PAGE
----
Duk-young, an orphan, is living in a temple, helping with chores and working hard to save money for a toy airplane. His one joy is to play with paper airplanes, as he dreams of an airplane in a toy store. However, a rich classmate gets his parents to buy the last airplane in the toy store. Duk-young is very disappointed, and although he feels guilty, steals the airplane from the rich boy's desk at school. Then one day, the rich boy suddenly dies in an accident during a family vacation. The boy comes to Duk-young in his dreams and interrogates him about the theft. Through the struggles of the young boy, as he deals with his guilt and tries to correct his wrongs, the program focuses on the development of a child's psyche.
Jury Comments
This story could happen to any child and presents the moral development of an orphan boy and his struggles between his wants and his needs. This is a poetic and pure dramatic story, with all characters playing with full emotions in a beautiful environment in Korea. The program is powerful because of superb production skills with simple camera work and editing which frankly and movingly express the boy's emotions.
While high technology productions are currently mainstream in children's programs, it can be said that the success of this simple-format dramatic program makes us recall our origins as producers and conveys the potential of dramatic programs.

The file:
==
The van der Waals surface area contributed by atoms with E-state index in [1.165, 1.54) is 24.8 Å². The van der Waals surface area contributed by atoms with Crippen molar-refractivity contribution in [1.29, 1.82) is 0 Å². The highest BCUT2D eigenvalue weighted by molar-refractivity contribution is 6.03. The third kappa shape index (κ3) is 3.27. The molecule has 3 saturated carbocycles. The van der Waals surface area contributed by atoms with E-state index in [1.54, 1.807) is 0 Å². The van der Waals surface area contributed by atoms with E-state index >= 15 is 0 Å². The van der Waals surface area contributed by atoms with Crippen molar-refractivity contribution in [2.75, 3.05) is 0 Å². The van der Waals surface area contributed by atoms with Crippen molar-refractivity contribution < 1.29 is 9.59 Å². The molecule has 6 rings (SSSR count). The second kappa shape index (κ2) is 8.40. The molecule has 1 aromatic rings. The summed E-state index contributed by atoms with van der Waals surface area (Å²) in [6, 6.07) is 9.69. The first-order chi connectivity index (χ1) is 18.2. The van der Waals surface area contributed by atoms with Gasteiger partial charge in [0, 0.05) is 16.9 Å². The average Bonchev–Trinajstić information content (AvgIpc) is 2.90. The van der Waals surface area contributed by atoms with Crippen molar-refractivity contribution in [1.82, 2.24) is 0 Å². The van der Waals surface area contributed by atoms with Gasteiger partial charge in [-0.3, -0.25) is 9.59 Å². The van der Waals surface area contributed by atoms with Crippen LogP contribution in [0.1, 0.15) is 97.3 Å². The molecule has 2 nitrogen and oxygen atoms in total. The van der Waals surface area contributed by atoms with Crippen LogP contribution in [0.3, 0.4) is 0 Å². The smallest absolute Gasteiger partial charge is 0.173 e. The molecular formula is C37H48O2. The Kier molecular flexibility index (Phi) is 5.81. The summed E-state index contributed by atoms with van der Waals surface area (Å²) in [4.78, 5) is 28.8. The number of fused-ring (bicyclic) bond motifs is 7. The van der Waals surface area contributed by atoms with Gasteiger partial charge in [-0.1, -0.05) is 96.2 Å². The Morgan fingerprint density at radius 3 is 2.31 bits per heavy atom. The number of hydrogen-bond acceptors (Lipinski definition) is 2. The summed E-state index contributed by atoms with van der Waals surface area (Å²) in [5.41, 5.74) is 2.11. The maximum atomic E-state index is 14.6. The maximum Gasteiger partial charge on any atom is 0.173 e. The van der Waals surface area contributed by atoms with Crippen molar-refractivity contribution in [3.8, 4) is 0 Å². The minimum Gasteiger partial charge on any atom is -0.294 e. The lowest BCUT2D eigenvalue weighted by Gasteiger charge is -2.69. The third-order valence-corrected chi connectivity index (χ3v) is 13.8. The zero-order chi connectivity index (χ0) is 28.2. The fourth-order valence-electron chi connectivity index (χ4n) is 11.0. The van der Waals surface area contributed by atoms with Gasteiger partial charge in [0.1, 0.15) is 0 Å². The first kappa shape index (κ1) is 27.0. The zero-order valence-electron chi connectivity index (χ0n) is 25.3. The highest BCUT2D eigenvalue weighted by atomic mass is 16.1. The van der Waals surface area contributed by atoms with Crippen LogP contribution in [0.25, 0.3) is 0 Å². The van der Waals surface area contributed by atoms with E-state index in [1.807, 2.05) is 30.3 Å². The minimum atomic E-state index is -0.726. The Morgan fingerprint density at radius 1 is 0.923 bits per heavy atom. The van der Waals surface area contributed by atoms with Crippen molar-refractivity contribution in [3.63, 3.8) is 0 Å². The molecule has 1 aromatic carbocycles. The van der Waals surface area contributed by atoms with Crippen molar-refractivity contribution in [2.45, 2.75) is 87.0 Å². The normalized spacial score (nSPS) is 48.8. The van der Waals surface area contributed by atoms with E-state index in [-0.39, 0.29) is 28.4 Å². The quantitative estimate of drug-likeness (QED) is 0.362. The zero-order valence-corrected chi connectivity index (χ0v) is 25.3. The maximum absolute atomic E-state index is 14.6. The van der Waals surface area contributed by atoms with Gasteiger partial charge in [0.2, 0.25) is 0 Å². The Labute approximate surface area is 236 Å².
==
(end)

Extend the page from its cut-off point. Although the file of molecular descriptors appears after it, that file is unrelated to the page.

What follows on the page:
Producer's Comments Mr. Chang-Yong Lee, Producer
"Airplane" is about memories of small desires in youth, which I am sure all people have experienced in their childhood. It is about 'memories of innocent obsession'.

It is a record of growing up through the relation of others and experiencing hopes and despairs in the small universe. Through this drama we can reminisce our childhood from the character "Duk-young" with his faults, reflection, understanding, and his desire 'airplane'.

We had a very hard time with teaching the young children to act. They also had to be fluent with country accents, so I think we had two weeks of training the kids with acting and country accents. The children were not familiar with cameras and repeating each scene, so our time of shooting doubled.

The staffs had to fly the paper airplanes hundreds and thousands of times, and we also had trouble with ladders to keep the child actor safe when he climbed a tree. They also had to search the right kind of temple during the rainy season, but it turned out to be a trivial matter compared to the tension and stress of shooting days. Most of all, the staffs' affection and efforts of keeping the most important prop, the airplane, in the specially designed case far from damage was no less than the affection of the airplane of Duk-young's.